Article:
Northern Queensland’s James Cook University (JCU) has been battling a “data explosion” across its three main data centres and cloud environment, hosting 1200 virtual machines and over 129,000 hours (or 14.7 years) of recorded lectures and videos.
Located in Townsville, Cairns and Singapore, the university’s data centres contained 350 TBs of videos, documents and emails which needed to be available to its staff and 21,000 students at any time.
Head of ICT Infrastructure Services, Swain Kirk, said that part of the problem in guaranteeing access to that data was the university’s outdated backup system which limited the services team from implementing new solutions - costing time and money in workarounds.
"We looked at our backup environment and realised the capacity around the legacy system licensing deal constrained us," Kirk said.
"It wasn't going to be able to support our growth, which is in the order of terabytes weekly."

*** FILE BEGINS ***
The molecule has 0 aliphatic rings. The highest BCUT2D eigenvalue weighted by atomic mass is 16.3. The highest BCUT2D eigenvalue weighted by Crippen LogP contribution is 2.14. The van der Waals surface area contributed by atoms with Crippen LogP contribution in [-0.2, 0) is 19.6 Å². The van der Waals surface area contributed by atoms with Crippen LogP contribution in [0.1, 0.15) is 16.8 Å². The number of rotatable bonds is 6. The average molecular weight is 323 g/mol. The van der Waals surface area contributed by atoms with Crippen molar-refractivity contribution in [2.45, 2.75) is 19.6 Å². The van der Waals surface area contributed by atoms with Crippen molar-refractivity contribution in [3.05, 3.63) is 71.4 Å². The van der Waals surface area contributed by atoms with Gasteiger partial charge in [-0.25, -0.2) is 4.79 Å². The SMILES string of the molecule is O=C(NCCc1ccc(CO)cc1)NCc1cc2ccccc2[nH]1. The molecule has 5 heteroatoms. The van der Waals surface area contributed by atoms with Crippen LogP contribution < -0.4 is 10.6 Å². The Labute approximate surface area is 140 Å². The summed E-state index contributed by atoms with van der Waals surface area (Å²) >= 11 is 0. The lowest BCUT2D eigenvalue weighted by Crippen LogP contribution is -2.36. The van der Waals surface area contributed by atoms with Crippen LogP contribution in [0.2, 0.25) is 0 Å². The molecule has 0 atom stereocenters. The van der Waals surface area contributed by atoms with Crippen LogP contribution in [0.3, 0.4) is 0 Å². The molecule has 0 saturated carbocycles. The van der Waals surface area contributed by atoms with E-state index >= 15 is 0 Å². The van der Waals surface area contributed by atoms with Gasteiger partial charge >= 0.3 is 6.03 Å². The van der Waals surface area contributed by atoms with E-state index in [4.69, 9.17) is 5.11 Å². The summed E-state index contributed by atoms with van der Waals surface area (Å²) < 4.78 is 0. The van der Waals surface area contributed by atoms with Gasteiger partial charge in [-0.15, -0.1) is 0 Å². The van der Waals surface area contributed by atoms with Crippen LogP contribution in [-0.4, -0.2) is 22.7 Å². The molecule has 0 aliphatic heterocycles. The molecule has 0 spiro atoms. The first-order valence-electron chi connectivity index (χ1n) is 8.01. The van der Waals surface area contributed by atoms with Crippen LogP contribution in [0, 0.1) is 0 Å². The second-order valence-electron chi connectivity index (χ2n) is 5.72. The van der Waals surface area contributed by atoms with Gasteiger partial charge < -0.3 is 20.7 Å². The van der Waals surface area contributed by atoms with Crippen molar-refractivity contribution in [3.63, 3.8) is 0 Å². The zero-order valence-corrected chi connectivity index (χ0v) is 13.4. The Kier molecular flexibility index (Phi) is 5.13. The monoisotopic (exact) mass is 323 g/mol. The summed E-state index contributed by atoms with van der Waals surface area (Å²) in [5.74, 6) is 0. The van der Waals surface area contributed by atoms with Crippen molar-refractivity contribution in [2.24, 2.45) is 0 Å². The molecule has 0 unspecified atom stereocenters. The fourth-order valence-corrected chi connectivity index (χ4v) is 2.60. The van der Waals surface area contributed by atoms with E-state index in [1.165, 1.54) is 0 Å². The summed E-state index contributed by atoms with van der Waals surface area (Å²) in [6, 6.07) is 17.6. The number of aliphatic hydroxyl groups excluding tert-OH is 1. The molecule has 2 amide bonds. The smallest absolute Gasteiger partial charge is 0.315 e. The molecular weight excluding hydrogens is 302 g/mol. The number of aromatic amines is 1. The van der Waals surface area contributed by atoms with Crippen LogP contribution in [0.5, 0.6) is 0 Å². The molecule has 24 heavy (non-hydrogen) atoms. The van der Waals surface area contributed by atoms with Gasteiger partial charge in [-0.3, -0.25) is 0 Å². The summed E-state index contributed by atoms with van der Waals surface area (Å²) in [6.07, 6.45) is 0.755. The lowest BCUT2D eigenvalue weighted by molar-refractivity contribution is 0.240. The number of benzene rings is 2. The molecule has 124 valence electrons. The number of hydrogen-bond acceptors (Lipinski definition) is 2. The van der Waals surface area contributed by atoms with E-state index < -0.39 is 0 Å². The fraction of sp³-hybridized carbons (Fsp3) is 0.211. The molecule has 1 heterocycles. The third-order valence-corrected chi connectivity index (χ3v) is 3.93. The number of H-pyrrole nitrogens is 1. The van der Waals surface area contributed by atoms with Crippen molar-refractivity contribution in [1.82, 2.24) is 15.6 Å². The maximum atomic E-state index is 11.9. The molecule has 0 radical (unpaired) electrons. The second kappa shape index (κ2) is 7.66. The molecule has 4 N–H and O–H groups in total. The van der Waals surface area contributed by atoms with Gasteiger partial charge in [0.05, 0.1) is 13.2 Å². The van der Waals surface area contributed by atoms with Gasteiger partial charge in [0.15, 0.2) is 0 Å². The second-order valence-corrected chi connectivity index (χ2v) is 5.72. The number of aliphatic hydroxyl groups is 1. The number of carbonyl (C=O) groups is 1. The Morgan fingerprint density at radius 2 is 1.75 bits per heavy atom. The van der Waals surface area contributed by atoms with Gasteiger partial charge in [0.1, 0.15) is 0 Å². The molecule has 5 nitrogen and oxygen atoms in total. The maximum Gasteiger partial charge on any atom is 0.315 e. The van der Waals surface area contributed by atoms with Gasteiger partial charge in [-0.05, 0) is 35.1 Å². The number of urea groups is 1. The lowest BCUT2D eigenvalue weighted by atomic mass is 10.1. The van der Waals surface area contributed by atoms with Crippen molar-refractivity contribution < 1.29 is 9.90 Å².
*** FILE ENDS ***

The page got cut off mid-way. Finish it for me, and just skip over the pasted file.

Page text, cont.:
Demand is also high, with student and staff combined logging 730,000 views of record lectures and other videos.
Following a tendering process, JCU selected Veeam to overhaul its backup processes, replicating their legacy backup environment directly on Veeam’s Availability Platform.
JCU also deployed Veeam Backup for Office 365, protecting the university’s email and document cloud along everything within SharePoint Online, OneDrive for Business, and Microsoft Teams.
Kirk said JCU selected Veeam in large part because of the simplicity of adoption and operation.
"We ran in parallel for three months and had no regrets about turning the old one off."
The result so far has been 100 percent uptime - an impressive feat when the data centres are regularly in the path of cyclones - representing an uplift from JCU’s previous standards of around 96 percent.
“Prior to Veeam, we were spending a few hours every week trying to fix our backup issues. With Veeam, we don’t have to babysit the backup solution any more.
“There is a difference between 97 or 98 percent reliability or availability and 100 percent availability. We have a fleet of around 1200 VMs, so if you take two percent of that failing, that’s a considerable number,” he said.